Poll strategist Prashant Kishore and the Indian National Congress have parted ways. In the face of it, it was an amicable agreement to disagree, as PK declined the Congress offer of being part of its new Empowered Action Group 2024 and the Congress fell back on its ‘incremental change’ theory.
In Aesop’s fable the tortoise wins in the long run, beating the lazy hare. In real life, though, tortoises have little chance in an all-out race. If the Congress thinks it can evolve into a hare, or something even better, without initiating an overhaul, it is only fooling itself. There are structural inadequacies, as PK’s presentation has pointed out, and everybody agrees on that; everybody, except those who matter in the party, of course.
It is not just about the Gandhis holding onto the tailcoat of power. It is about the party’s incredible inertia that is hindering progress. When you have a greyhound of an organisation like the Bharatiya Janata Party (BJP) in the lane next to you, you cannot depend on ‘incremental change’. The race lasts only a limited distance, and definitely not for ages.
There is another important issue to be considered. Congress interim president Sonia Gandhi had long talks with PK – almost 20 hours over three days – and that indicates that there were some points of reference that met her and her party’s standards and were liked. Of course, there will be differences, but what transpired that put the entire proposal in jeopardy? Probably, it was PK’s suggestion that Sonia become party President while a non-Gandhi be made working president of the Congress.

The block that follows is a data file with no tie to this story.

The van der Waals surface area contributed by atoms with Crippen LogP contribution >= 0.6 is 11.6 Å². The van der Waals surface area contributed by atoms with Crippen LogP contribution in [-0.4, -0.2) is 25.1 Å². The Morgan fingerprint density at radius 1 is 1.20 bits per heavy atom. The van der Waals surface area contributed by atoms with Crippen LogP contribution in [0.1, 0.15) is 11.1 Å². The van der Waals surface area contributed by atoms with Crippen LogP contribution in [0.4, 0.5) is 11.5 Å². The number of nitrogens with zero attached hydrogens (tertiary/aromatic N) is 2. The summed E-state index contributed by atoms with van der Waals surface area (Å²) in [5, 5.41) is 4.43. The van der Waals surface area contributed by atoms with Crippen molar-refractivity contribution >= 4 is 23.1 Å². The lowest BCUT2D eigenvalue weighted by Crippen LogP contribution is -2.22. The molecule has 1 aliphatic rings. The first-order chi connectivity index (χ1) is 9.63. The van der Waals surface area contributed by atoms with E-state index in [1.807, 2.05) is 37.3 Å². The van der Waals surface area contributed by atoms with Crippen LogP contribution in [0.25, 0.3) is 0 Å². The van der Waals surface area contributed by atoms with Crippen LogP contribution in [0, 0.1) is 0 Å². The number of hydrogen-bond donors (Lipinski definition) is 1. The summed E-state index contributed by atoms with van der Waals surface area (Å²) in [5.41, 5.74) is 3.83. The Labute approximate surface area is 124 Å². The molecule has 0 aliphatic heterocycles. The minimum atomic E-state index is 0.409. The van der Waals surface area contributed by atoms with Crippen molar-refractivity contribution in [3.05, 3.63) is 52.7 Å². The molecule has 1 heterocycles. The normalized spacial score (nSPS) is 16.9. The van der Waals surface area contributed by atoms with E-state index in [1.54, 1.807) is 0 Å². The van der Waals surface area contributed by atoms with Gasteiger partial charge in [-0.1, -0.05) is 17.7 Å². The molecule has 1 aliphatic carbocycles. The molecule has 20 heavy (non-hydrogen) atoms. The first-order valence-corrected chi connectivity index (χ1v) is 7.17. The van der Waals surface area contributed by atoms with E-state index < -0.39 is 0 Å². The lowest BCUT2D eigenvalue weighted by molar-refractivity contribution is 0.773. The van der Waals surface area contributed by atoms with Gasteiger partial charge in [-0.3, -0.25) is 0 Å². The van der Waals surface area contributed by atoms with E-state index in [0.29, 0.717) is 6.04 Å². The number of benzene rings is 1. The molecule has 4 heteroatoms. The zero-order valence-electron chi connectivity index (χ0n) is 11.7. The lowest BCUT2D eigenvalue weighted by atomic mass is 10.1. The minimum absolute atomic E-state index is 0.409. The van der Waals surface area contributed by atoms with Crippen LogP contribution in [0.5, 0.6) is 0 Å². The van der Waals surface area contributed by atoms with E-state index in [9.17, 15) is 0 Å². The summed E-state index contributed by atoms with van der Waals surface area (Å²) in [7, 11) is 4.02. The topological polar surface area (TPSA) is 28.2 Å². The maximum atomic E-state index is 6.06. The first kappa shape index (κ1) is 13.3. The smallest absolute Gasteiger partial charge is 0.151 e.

There was a general perception that PK was eyeing the working president chair. In this, though, he would have contradicted his own theory that most members of the party should be elected through either the general election process or through an internal party election procedure. PK is none, and it is highly unlikely that he will be able to muster enough votes anywhere, being the ‘outsider’ that he has been marked up as. Let us be frank. PK can advise on how to win an election, but has, himself, never been directly in the line of fire. These are two very different kettles of fish. To that extent, one cannot blame the Congress.
This ‘marriage’ was not meant to be; possibly would have ended in an acrimonious divorce. That would have been worse than what has transpired as of now. In politics there are no permanent friends or enemies. We will wait to see how things pan out in the coming days.